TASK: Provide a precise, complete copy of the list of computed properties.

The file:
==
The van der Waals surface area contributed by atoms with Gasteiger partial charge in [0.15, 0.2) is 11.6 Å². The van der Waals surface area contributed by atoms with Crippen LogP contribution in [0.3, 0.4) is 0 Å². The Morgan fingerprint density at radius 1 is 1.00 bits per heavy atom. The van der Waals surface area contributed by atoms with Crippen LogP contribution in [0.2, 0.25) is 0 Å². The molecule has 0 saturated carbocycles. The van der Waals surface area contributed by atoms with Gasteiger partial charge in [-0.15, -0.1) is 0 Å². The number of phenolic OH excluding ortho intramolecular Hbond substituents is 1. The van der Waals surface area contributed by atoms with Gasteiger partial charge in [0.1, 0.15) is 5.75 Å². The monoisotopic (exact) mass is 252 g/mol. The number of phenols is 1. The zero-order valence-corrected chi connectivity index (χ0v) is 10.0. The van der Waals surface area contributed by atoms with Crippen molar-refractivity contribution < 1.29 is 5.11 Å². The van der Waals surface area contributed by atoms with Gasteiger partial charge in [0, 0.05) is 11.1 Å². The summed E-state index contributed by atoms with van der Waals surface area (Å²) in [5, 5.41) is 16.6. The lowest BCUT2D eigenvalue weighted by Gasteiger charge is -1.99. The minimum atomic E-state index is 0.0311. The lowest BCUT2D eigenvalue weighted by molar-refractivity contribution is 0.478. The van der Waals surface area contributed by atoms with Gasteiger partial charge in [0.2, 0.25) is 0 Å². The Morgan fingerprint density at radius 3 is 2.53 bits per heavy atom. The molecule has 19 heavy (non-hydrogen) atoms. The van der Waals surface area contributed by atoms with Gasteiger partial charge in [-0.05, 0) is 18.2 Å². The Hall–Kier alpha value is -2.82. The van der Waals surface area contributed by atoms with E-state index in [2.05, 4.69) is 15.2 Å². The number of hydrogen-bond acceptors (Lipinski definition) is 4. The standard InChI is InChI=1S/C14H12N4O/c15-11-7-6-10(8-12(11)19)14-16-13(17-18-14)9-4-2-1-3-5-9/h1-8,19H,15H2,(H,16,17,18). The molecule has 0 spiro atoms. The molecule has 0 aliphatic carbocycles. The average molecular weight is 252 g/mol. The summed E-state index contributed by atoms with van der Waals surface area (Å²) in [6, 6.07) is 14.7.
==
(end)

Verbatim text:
The van der Waals surface area contributed by atoms with Gasteiger partial charge in [0.15, 0.2) is 11.6 Å². The van der Waals surface area contributed by atoms with Crippen LogP contribution in [0.3, 0.4) is 0 Å². The Morgan fingerprint density at radius 1 is 1.00 bits per heavy atom. The van der Waals surface area contributed by atoms with Crippen LogP contribution in [0.2, 0.25) is 0 Å². The molecule has 0 saturated carbocycles. The van der Waals surface area contributed by atoms with Gasteiger partial charge in [-0.15, -0.1) is 0 Å². The number of phenolic OH excluding ortho intramolecular Hbond substituents is 1. The van der Waals surface area contributed by atoms with Gasteiger partial charge in [0.1, 0.15) is 5.75 Å². The monoisotopic (exact) mass is 252 g/mol. The number of phenols is 1. The zero-order valence-corrected chi connectivity index (χ0v) is 10.0. The van der Waals surface area contributed by atoms with Crippen molar-refractivity contribution < 1.29 is 5.11 Å². The van der Waals surface area contributed by atoms with Gasteiger partial charge in [0, 0.05) is 11.1 Å². The summed E-state index contributed by atoms with van der Waals surface area (Å²) in [5, 5.41) is 16.6. The lowest BCUT2D eigenvalue weighted by Gasteiger charge is -1.99. The minimum atomic E-state index is 0.0311. The lowest BCUT2D eigenvalue weighted by molar-refractivity contribution is 0.478. The van der Waals surface area contributed by atoms with Gasteiger partial charge in [0.2, 0.25) is 0 Å². The Morgan fingerprint density at radius 3 is 2.53 bits per heavy atom. The molecule has 19 heavy (non-hydrogen) atoms. The van der Waals surface area contributed by atoms with Gasteiger partial charge in [-0.05, 0) is 18.2 Å². The Hall–Kier alpha value is -2.82. The van der Waals surface area contributed by atoms with E-state index in [2.05, 4.69) is 15.2 Å². The number of hydrogen-bond acceptors (Lipinski definition) is 4. The standard InChI is InChI=1S/C14H12N4O/c15-11-7-6-10(8-12(11)19)14-16-13(17-18-14)9-4-2-1-3-5-9/h1-8,19H,15H2,(H,16,17,18). The molecule has 0 spiro atoms. The molecule has 0 aliphatic carbocycles. The average molecular weight is 252 g/mol. The summed E-state index contributed by atoms with van der Waals surface area (Å²) in [6, 6.07) is 14.7.